Friday, January 24, 2014

Sundance ’14: No No: a Dockumentary

For most baseball fans, Dock Ellis is best known as the man who won the 1976 AL Comeback Player of the Year and helped pitch the New York Yankees into that year’s World Series. It is a perfect example of how a great team can rejuvenate veteran players. There are also those remember him for throwing a no-hitter while under the influence of LSD. Jeffrey Radice profiles Ellis’s colorful career and meaningful post-baseball life in No No: a Dockumentary, which screens during the 2014 Sundance Film Festival.

Radice openly evokes Superfly and other blaxploitation films when chronicling Ellis’s early seasons with the Pittsburgh Pirates. Ellis liked to dress sharp, but he was not inclined to take guff off anyone.  However, he was far less confident beneath his bluster, which is why he regularly took some narcotic courage before starting a game.

While our Yankee chauvinism might sound like an exaggerated put-on, the late Ellis might not have objected. While he was happy to notch the no-no career milestone, many of Dockumentary’s talking heads suggest Ellis was uncomfortable with all the sophomoric jokey attention focused on the LSD part of the story.  After all, some of the most compelling sequences follow Ellis’s drug-fueled implosion and his subsequent comeback as an addiction counselor.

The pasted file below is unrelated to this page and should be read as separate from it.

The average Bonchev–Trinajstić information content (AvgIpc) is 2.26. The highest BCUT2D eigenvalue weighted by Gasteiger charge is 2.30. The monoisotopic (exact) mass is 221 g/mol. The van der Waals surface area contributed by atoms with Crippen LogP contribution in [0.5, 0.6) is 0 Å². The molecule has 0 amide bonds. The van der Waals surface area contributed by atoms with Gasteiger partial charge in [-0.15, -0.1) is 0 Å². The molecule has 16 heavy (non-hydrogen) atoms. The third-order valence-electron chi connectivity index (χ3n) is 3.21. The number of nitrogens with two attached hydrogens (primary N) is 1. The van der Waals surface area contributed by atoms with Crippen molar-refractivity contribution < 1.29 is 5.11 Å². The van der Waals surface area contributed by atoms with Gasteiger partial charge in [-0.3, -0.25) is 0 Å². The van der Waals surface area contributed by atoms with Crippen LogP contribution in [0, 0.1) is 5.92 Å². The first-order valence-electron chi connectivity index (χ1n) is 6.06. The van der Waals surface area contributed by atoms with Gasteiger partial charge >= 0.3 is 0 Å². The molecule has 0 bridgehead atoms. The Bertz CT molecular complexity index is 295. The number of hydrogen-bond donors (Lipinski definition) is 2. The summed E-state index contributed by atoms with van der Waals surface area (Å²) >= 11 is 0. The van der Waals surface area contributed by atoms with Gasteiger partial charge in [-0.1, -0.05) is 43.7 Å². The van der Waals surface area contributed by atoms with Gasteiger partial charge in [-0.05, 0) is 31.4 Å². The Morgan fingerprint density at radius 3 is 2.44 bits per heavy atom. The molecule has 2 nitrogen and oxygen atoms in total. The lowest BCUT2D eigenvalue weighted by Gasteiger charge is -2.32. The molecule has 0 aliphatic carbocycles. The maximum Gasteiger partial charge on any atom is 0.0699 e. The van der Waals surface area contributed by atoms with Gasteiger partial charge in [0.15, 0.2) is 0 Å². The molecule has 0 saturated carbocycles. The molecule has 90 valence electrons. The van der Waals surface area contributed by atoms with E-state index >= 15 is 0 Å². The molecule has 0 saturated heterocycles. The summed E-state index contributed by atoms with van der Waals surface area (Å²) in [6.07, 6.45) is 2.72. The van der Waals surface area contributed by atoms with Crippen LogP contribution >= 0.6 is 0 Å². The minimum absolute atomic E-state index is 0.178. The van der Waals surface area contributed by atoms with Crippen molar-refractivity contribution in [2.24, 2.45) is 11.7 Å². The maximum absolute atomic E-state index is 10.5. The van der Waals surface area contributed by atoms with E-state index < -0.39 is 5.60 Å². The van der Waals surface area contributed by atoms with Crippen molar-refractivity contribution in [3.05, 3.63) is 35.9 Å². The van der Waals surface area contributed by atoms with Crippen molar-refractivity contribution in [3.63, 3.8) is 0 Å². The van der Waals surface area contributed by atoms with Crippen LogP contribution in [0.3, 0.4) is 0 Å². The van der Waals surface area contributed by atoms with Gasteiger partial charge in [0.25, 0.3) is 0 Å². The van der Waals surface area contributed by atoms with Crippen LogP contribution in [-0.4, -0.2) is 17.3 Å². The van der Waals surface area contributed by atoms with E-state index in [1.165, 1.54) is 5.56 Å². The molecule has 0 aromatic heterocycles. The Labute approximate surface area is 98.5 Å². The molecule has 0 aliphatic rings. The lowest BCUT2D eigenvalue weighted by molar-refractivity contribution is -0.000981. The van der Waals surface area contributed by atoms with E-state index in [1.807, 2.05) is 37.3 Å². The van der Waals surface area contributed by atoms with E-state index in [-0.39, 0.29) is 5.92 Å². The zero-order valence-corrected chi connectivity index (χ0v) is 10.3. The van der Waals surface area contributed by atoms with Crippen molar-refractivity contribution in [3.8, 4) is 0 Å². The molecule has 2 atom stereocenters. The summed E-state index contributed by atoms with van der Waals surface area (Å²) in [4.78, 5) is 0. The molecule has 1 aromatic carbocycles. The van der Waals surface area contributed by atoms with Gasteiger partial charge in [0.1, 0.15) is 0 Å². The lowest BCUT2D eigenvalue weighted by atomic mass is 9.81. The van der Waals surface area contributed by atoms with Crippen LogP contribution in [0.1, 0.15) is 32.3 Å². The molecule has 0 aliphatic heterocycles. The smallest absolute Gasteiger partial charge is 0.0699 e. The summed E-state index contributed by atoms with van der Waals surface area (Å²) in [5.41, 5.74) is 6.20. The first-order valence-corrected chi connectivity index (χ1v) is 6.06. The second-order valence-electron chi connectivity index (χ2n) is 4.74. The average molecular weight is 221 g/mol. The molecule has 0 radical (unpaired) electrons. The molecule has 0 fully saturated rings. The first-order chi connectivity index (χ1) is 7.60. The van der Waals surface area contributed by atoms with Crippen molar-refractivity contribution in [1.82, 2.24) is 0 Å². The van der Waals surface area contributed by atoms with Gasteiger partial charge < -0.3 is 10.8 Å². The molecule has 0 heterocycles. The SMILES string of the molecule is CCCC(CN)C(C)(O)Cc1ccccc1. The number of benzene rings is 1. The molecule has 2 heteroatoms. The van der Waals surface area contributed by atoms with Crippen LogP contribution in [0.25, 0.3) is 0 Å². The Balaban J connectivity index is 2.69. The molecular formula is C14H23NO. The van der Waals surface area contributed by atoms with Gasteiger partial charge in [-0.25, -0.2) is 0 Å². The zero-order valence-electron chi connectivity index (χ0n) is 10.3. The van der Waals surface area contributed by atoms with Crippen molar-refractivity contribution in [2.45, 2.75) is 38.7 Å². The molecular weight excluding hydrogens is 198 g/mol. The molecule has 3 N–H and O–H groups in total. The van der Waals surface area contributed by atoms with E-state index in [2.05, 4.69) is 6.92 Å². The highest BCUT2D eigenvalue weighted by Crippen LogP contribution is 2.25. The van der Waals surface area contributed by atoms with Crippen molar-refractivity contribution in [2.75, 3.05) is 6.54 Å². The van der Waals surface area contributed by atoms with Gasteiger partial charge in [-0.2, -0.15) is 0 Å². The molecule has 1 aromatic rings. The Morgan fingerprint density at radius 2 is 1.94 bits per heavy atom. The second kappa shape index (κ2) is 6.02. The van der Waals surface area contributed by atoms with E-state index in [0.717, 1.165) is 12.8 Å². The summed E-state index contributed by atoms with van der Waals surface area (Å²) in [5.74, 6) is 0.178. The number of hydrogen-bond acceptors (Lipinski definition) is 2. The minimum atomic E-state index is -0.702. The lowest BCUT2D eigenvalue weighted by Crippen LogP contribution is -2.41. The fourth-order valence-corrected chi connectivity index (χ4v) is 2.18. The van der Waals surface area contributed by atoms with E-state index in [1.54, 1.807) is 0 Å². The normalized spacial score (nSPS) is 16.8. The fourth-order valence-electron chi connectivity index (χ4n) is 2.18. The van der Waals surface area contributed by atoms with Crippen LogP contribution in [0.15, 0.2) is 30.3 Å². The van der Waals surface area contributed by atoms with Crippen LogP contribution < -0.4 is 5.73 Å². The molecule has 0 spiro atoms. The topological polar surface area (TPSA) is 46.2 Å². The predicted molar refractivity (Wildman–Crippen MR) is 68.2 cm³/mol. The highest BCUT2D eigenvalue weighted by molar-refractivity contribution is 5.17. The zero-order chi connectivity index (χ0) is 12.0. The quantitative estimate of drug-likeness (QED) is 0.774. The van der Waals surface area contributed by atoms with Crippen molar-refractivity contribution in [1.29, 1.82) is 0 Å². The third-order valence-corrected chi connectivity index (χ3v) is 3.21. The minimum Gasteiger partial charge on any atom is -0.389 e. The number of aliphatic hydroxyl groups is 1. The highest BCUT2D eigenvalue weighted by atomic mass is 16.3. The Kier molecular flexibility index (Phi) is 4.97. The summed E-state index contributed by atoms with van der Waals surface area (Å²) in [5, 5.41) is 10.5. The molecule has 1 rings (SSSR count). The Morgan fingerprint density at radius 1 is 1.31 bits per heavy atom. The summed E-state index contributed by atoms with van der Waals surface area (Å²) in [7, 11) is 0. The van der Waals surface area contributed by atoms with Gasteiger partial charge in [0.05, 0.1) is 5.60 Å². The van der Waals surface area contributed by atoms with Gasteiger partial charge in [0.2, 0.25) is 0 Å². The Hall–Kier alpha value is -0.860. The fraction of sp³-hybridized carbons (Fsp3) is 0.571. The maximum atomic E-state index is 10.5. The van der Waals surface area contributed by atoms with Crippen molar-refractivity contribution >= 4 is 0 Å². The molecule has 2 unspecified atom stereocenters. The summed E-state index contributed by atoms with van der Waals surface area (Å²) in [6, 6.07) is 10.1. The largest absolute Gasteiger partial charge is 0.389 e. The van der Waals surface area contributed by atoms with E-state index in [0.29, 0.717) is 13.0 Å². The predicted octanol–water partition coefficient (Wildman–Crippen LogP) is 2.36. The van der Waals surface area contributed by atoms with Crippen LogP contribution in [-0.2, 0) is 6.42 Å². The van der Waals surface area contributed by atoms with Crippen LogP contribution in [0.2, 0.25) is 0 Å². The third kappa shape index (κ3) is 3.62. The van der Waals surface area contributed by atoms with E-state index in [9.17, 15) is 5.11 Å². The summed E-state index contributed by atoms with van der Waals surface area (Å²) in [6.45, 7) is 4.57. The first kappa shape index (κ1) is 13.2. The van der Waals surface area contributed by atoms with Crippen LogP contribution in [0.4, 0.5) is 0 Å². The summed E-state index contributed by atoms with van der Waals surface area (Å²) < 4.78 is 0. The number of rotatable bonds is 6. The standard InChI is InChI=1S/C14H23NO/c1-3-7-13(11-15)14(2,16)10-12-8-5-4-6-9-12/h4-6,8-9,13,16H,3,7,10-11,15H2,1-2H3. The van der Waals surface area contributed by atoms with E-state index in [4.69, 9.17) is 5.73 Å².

Radice talks to a number of Ellis’s former teammates, family members, and ex-wives, compiling a pretty thorough composite of his subject.  He maintains a brisk pace, while Beastie Boy Adam Horovitz’s score and the funky licensed tracks evoke the 1970’s vibe quite distinctively. Ellis’s story also raises several topical issues, such as drug use, domestic abuse, and the state of post-Jackie Robinson racial relations in Major League Baseball.  Radice gives them all their proper due, but never strays too far from the baselines.  Frankly, he gets the mix of social relevancy and retro attitude just right.  Highly watchable, No No: a Dockumentary is recommended for audiences beyond the obvious ESPN market. It screens again in Park City today (1/24) and tomorrow (1/25) as part of this year’s Sundance Film Festival.